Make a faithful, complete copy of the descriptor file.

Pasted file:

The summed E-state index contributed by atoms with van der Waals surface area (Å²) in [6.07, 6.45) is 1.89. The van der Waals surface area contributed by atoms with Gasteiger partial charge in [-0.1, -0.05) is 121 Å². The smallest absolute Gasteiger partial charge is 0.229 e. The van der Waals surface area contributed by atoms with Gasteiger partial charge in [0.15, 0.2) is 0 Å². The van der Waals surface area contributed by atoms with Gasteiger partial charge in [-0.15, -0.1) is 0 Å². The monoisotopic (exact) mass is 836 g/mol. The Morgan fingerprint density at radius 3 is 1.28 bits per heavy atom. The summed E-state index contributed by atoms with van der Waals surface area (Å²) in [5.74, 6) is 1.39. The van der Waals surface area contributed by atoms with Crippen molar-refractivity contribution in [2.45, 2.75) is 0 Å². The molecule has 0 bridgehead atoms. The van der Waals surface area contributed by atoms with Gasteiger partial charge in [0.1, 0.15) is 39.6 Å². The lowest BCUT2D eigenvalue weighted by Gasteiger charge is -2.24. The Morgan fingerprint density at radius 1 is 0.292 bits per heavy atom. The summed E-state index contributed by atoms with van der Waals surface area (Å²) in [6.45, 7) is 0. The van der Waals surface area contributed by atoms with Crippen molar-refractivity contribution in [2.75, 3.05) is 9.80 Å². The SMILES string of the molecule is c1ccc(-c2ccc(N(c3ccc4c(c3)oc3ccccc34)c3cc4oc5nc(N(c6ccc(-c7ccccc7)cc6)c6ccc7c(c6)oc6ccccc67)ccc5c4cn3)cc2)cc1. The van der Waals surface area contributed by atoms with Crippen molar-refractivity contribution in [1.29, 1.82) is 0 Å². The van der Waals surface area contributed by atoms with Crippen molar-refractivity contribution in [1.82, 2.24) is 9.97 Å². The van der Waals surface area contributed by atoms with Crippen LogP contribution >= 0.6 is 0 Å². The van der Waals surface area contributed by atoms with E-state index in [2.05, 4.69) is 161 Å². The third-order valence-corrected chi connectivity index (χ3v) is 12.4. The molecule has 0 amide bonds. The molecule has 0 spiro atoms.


The summed E-state index contributed by atoms with van der Waals surface area (Å²) in [6.07, 6.45) is 1.89. The van der Waals surface area contributed by atoms with Gasteiger partial charge in [-0.1, -0.05) is 121 Å². The smallest absolute Gasteiger partial charge is 0.229 e. The van der Waals surface area contributed by atoms with Gasteiger partial charge in [0.15, 0.2) is 0 Å². The van der Waals surface area contributed by atoms with Gasteiger partial charge in [-0.15, -0.1) is 0 Å². The monoisotopic (exact) mass is 836 g/mol. The Morgan fingerprint density at radius 3 is 1.28 bits per heavy atom. The summed E-state index contributed by atoms with van der Waals surface area (Å²) in [5.74, 6) is 1.39. The van der Waals surface area contributed by atoms with Crippen molar-refractivity contribution in [2.45, 2.75) is 0 Å². The molecule has 0 bridgehead atoms. The van der Waals surface area contributed by atoms with Gasteiger partial charge in [0.1, 0.15) is 39.6 Å². The lowest BCUT2D eigenvalue weighted by Gasteiger charge is -2.24. The Morgan fingerprint density at radius 1 is 0.292 bits per heavy atom. The summed E-state index contributed by atoms with van der Waals surface area (Å²) in [6.45, 7) is 0. The van der Waals surface area contributed by atoms with Crippen molar-refractivity contribution in [2.75, 3.05) is 9.80 Å². The SMILES string of the molecule is c1ccc(-c2ccc(N(c3ccc4c(c3)oc3ccccc34)c3cc4oc5nc(N(c6ccc(-c7ccccc7)cc6)c6ccc7c(c6)oc6ccccc67)ccc5c4cn3)cc2)cc1. The van der Waals surface area contributed by atoms with Crippen molar-refractivity contribution in [1.29, 1.82) is 0 Å². The van der Waals surface area contributed by atoms with Crippen molar-refractivity contribution in [1.82, 2.24) is 9.97 Å². The van der Waals surface area contributed by atoms with Crippen LogP contribution >= 0.6 is 0 Å². The van der Waals surface area contributed by atoms with E-state index in [2.05, 4.69) is 161 Å². The third-order valence-corrected chi connectivity index (χ3v) is 12.4. The molecule has 0 amide bonds. The molecule has 0 spiro atoms.